Are you conducting interviews with forcibly displaced persons and still need to draft your informed consent form? In this post, I am providing some tips for developing a meaningful IC form. I am also sharing my own informed consent template that I employed for interviews with refugees in Jordan and Germany. You are fee to share and adapt the template for your own research purposes. I am also happy to receive feedback or suggestions for the improvement of my informed consent template via email.
Interviewing Refugees: Tips for Informed Consent and Informed Consent Template
Blogpost published on hannaeschneider.com on May 26, 2020
Research ethics including informed consent are – or at least should be – an integral part of everybody’s research design. This is especially true when engaging with vulnerable persons, which may or may not – depending on their individual situation – include persons who were forcibly displaced. As Hugman, Bartolomei and Pittaway strikingly put it, informed consent can easily become a mere charade in situations where “participation in research might at least guarantee one good meal on that day” (2011, p. 657). Potential respondents might also feel obliged to participate because they equate researchers with government officials. This could happen for instance when academic and bureaucratic interviews take place in the same location. And/or when the questions that are asked by researchers and government officials are very similar. The hope that researchers could help their case or provide assistance might also propel refugees to participate in interviews even though they would have said ‘no’ in less trying circumstances.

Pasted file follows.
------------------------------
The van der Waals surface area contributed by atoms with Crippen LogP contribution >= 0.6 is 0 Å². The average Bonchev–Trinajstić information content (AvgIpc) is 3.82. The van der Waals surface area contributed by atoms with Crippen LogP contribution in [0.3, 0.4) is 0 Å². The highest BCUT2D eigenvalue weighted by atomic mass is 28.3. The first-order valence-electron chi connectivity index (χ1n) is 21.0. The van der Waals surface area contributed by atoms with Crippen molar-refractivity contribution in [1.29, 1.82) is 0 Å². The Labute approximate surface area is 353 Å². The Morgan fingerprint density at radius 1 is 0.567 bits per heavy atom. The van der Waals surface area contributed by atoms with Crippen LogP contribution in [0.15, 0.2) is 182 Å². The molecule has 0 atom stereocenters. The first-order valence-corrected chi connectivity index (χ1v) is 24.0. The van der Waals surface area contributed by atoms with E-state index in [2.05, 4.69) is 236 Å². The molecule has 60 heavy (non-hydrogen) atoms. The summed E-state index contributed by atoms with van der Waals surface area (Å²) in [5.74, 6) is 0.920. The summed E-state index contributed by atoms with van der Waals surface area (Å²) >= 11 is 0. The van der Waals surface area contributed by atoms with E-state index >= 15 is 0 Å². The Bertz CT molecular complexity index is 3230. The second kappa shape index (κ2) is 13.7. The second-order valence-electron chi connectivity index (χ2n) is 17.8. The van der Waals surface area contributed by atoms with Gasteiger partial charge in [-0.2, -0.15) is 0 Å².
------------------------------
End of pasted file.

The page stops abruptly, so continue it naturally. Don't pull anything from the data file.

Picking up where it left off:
Interviews with refugees thus often represent situations with stark hierarchical differences between researchers and respondents. In such instances, informed consent goes far beyond a carefully drafted informed consent form. Still, the importance of the IC form should not be underestimated, given that it’s the one document that respondents will actively engage with, sign and keep after the interview. Besides, it is also generally respondents’ only means to hold researchers accountable for the treatment of their personal data and experiences.
Informed Consent Template
Although compiled for the respondents’ benefits, IC forms are often written in language that is very difficult to understand. This renders the fact that IC forms should inform your respondents about their rights rather difficult. Making your respondents sign a form which they don’t understand is basically the opposite of ‘informed consent’! Still, writing an IC form that can be understood across cultures and languages is often easier said than done.
As a starting point for drafting your own IC form, you can download my IC template below. I employed this template for interviews with urban refugees in Jordan as well as for interviews with resettled refugees in Germany. The form is written in English and was later translated into Arabic. You are free to share and adapt the template for your purposes as long as you don’t use it for commercial purposes.
There are also online resources that you can consult for drafting your informed consent form.
Online Sources for Drafting Your Informed Consent Form
When compiling my own form, I firstly looked up various templates that are provided by my department. Since those are however mostly employed for expert interviews, they did not prove very useful for my purposes. (Besides, I’m also not sure if ‘experts’ – whoever they might be – really understand all those clauses.) Instead, I heavily relied on the International Rescue Committee’s (IRC) Research Toolkit that includes a guide on informed consent as well as a consent template. The IRC consent template also provides an IC form for interviews with children and you can download a checklist that you can go through when drafting your IC form. I also discussed my IC form with my translators who can better judge if the form can be easily understood by my respondents.
Depending on your university’s regulations, you might also need to submit your interview guide and informed consent form to your Ethics Committee. Even if your university does not require you to do so, I would recommend it, since the Ethics Committee might point out problematic issues that didn’t cross your mind before. You might also need to provide the number of your ethics approval for some journal submissions – so better be safe than sorry.
Good luck for your research!